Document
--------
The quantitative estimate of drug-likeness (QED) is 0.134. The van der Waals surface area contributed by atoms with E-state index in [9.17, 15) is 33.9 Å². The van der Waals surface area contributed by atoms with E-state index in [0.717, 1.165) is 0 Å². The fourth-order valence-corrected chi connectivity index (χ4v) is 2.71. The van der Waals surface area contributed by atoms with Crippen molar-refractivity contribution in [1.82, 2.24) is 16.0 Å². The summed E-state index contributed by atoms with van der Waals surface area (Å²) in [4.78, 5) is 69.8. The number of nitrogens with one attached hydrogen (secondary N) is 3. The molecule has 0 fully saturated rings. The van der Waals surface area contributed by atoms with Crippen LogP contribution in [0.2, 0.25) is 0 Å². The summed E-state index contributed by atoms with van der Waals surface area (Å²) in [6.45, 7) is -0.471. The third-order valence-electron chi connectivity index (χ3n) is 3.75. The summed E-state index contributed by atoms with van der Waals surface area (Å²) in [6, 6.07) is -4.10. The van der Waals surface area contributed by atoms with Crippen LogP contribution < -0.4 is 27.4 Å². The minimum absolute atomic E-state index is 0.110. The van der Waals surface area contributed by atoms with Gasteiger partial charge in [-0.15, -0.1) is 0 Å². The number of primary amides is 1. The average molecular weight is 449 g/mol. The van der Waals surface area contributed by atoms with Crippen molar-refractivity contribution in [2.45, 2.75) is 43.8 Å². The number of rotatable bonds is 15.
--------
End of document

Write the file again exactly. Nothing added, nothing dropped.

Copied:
The quantitative estimate of drug-likeness (QED) is 0.134. The van der Waals surface area contributed by atoms with E-state index in [9.17, 15) is 33.9 Å². The van der Waals surface area contributed by atoms with E-state index in [0.717, 1.165) is 0 Å². The fourth-order valence-corrected chi connectivity index (χ4v) is 2.71. The van der Waals surface area contributed by atoms with Crippen molar-refractivity contribution in [1.82, 2.24) is 16.0 Å². The summed E-state index contributed by atoms with van der Waals surface area (Å²) in [4.78, 5) is 69.8. The number of nitrogens with one attached hydrogen (secondary N) is 3. The molecule has 0 fully saturated rings. The van der Waals surface area contributed by atoms with Crippen LogP contribution in [0.2, 0.25) is 0 Å². The summed E-state index contributed by atoms with van der Waals surface area (Å²) in [6.45, 7) is -0.471. The third-order valence-electron chi connectivity index (χ3n) is 3.75. The summed E-state index contributed by atoms with van der Waals surface area (Å²) in [6, 6.07) is -4.10. The van der Waals surface area contributed by atoms with Crippen LogP contribution < -0.4 is 27.4 Å². The minimum absolute atomic E-state index is 0.110. The van der Waals surface area contributed by atoms with Gasteiger partial charge in [-0.15, -0.1) is 0 Å². The number of primary amides is 1. The average molecular weight is 449 g/mol. The van der Waals surface area contributed by atoms with Crippen molar-refractivity contribution in [2.45, 2.75) is 43.8 Å². The number of rotatable bonds is 15.